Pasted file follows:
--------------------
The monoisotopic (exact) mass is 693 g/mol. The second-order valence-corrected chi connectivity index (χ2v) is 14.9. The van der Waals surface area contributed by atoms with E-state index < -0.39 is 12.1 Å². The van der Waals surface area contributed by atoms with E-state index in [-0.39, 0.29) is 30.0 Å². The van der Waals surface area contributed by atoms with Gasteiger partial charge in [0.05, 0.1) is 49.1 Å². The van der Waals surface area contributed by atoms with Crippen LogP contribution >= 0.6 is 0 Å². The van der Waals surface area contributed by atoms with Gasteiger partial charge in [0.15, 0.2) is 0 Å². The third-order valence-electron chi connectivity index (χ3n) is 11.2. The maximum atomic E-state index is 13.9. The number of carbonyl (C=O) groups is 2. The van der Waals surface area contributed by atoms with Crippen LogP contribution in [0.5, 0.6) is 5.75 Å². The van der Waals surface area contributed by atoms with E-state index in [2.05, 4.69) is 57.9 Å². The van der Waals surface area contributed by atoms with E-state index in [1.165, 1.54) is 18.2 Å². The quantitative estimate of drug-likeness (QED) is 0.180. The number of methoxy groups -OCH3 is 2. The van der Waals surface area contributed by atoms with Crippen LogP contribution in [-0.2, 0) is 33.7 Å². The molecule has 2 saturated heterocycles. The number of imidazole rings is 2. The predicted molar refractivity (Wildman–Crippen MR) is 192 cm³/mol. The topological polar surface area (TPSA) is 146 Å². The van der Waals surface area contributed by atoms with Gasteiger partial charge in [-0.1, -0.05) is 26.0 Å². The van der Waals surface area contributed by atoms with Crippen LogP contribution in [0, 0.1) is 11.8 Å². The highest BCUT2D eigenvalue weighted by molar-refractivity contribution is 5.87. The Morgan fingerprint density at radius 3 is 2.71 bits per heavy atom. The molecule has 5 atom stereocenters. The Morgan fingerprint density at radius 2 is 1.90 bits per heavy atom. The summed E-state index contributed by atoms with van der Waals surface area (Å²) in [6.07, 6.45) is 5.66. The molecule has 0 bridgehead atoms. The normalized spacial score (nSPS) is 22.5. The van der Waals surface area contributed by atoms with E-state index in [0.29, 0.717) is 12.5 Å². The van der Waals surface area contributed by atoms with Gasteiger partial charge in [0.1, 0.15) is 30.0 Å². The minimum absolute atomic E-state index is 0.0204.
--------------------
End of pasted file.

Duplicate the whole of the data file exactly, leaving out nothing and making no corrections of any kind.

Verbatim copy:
The monoisotopic (exact) mass is 693 g/mol. The second-order valence-corrected chi connectivity index (χ2v) is 14.9. The van der Waals surface area contributed by atoms with E-state index < -0.39 is 12.1 Å². The van der Waals surface area contributed by atoms with E-state index in [-0.39, 0.29) is 30.0 Å². The van der Waals surface area contributed by atoms with Gasteiger partial charge in [0.05, 0.1) is 49.1 Å². The van der Waals surface area contributed by atoms with Crippen LogP contribution >= 0.6 is 0 Å². The van der Waals surface area contributed by atoms with Gasteiger partial charge in [0.15, 0.2) is 0 Å². The third-order valence-electron chi connectivity index (χ3n) is 11.2. The maximum atomic E-state index is 13.9. The number of carbonyl (C=O) groups is 2. The van der Waals surface area contributed by atoms with Crippen LogP contribution in [0.5, 0.6) is 5.75 Å². The van der Waals surface area contributed by atoms with E-state index in [2.05, 4.69) is 57.9 Å². The van der Waals surface area contributed by atoms with E-state index in [1.165, 1.54) is 18.2 Å². The quantitative estimate of drug-likeness (QED) is 0.180. The number of methoxy groups -OCH3 is 2. The van der Waals surface area contributed by atoms with Crippen LogP contribution in [-0.2, 0) is 33.7 Å². The molecule has 2 saturated heterocycles. The number of imidazole rings is 2. The predicted molar refractivity (Wildman–Crippen MR) is 192 cm³/mol. The topological polar surface area (TPSA) is 146 Å². The van der Waals surface area contributed by atoms with Gasteiger partial charge in [-0.1, -0.05) is 26.0 Å². The van der Waals surface area contributed by atoms with Crippen LogP contribution in [0, 0.1) is 11.8 Å². The highest BCUT2D eigenvalue weighted by molar-refractivity contribution is 5.87. The Morgan fingerprint density at radius 3 is 2.71 bits per heavy atom. The molecule has 5 atom stereocenters. The Morgan fingerprint density at radius 2 is 1.90 bits per heavy atom. The summed E-state index contributed by atoms with van der Waals surface area (Å²) in [6.07, 6.45) is 5.66. The molecule has 0 bridgehead atoms. The normalized spacial score (nSPS) is 22.5. The van der Waals surface area contributed by atoms with E-state index in [0.29, 0.717) is 12.5 Å². The van der Waals surface area contributed by atoms with Gasteiger partial charge in [0.1, 0.15) is 30.0 Å². The minimum absolute atomic E-state index is 0.0204.